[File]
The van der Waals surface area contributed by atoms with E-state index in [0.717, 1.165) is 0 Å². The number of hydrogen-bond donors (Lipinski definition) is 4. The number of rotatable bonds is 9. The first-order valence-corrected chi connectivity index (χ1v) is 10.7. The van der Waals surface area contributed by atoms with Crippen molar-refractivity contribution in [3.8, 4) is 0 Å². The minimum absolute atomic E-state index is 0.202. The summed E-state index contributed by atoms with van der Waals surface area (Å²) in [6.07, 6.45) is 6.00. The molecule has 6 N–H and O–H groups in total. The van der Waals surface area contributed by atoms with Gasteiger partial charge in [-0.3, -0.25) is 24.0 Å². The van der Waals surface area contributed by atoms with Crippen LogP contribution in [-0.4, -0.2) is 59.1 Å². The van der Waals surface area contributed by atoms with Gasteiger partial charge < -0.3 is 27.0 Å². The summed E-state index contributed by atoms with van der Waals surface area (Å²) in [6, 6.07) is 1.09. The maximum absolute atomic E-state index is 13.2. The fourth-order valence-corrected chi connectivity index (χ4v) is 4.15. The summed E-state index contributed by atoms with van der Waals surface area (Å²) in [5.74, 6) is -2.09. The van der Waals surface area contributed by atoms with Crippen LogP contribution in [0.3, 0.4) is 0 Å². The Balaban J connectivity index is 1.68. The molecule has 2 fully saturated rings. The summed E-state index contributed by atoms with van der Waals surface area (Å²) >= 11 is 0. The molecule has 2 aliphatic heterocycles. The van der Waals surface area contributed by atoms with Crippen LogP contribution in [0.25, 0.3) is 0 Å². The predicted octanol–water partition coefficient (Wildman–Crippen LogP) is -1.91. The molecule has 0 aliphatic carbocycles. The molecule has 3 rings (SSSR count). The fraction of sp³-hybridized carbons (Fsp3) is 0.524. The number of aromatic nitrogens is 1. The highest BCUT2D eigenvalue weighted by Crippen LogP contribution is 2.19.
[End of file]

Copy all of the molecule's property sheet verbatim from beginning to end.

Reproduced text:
The van der Waals surface area contributed by atoms with E-state index in [0.717, 1.165) is 0 Å². The number of hydrogen-bond donors (Lipinski definition) is 4. The number of rotatable bonds is 9. The first-order valence-corrected chi connectivity index (χ1v) is 10.7. The van der Waals surface area contributed by atoms with Crippen molar-refractivity contribution in [3.8, 4) is 0 Å². The minimum absolute atomic E-state index is 0.202. The summed E-state index contributed by atoms with van der Waals surface area (Å²) in [6.07, 6.45) is 6.00. The molecule has 6 N–H and O–H groups in total. The van der Waals surface area contributed by atoms with Gasteiger partial charge in [-0.3, -0.25) is 24.0 Å². The van der Waals surface area contributed by atoms with Crippen LogP contribution in [-0.4, -0.2) is 59.1 Å². The van der Waals surface area contributed by atoms with Gasteiger partial charge < -0.3 is 27.0 Å². The summed E-state index contributed by atoms with van der Waals surface area (Å²) in [6, 6.07) is 1.09. The maximum absolute atomic E-state index is 13.2. The fourth-order valence-corrected chi connectivity index (χ4v) is 4.15. The summed E-state index contributed by atoms with van der Waals surface area (Å²) in [5.74, 6) is -2.09. The van der Waals surface area contributed by atoms with Crippen LogP contribution in [0.3, 0.4) is 0 Å². The Balaban J connectivity index is 1.68. The molecule has 2 fully saturated rings. The summed E-state index contributed by atoms with van der Waals surface area (Å²) >= 11 is 0. The molecule has 2 aliphatic heterocycles. The van der Waals surface area contributed by atoms with Crippen LogP contribution in [0.25, 0.3) is 0 Å². The predicted octanol–water partition coefficient (Wildman–Crippen LogP) is -1.91. The molecule has 0 aliphatic carbocycles. The molecule has 3 rings (SSSR count). The fraction of sp³-hybridized carbons (Fsp3) is 0.524. The number of aromatic nitrogens is 1. The highest BCUT2D eigenvalue weighted by Crippen LogP contribution is 2.19.